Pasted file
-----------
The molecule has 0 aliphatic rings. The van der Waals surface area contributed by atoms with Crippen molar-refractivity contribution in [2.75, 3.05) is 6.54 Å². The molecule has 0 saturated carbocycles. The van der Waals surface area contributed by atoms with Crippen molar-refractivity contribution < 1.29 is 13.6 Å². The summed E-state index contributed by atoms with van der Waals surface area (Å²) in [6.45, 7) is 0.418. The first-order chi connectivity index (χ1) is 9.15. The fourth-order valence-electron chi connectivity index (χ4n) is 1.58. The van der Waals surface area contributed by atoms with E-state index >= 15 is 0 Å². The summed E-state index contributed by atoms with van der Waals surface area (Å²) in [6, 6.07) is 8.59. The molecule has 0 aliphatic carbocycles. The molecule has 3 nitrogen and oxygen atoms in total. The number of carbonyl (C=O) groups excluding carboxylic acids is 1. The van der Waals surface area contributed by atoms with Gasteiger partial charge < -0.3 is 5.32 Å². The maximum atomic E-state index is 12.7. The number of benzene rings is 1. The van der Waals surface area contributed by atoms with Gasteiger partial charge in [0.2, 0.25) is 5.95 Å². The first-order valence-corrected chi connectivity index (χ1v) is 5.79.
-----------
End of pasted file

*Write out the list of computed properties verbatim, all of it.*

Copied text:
The molecule has 0 aliphatic rings. The van der Waals surface area contributed by atoms with Crippen molar-refractivity contribution in [2.75, 3.05) is 6.54 Å². The molecule has 0 saturated carbocycles. The van der Waals surface area contributed by atoms with Crippen molar-refractivity contribution < 1.29 is 13.6 Å². The summed E-state index contributed by atoms with van der Waals surface area (Å²) in [6.45, 7) is 0.418. The first-order chi connectivity index (χ1) is 9.15. The fourth-order valence-electron chi connectivity index (χ4n) is 1.58. The van der Waals surface area contributed by atoms with E-state index >= 15 is 0 Å². The summed E-state index contributed by atoms with van der Waals surface area (Å²) in [6, 6.07) is 8.59. The molecule has 0 aliphatic carbocycles. The molecule has 3 nitrogen and oxygen atoms in total. The number of carbonyl (C=O) groups excluding carboxylic acids is 1. The van der Waals surface area contributed by atoms with Gasteiger partial charge < -0.3 is 5.32 Å². The maximum atomic E-state index is 12.7. The number of benzene rings is 1. The van der Waals surface area contributed by atoms with Gasteiger partial charge in [0.2, 0.25) is 5.95 Å². The first-order valence-corrected chi connectivity index (χ1v) is 5.79.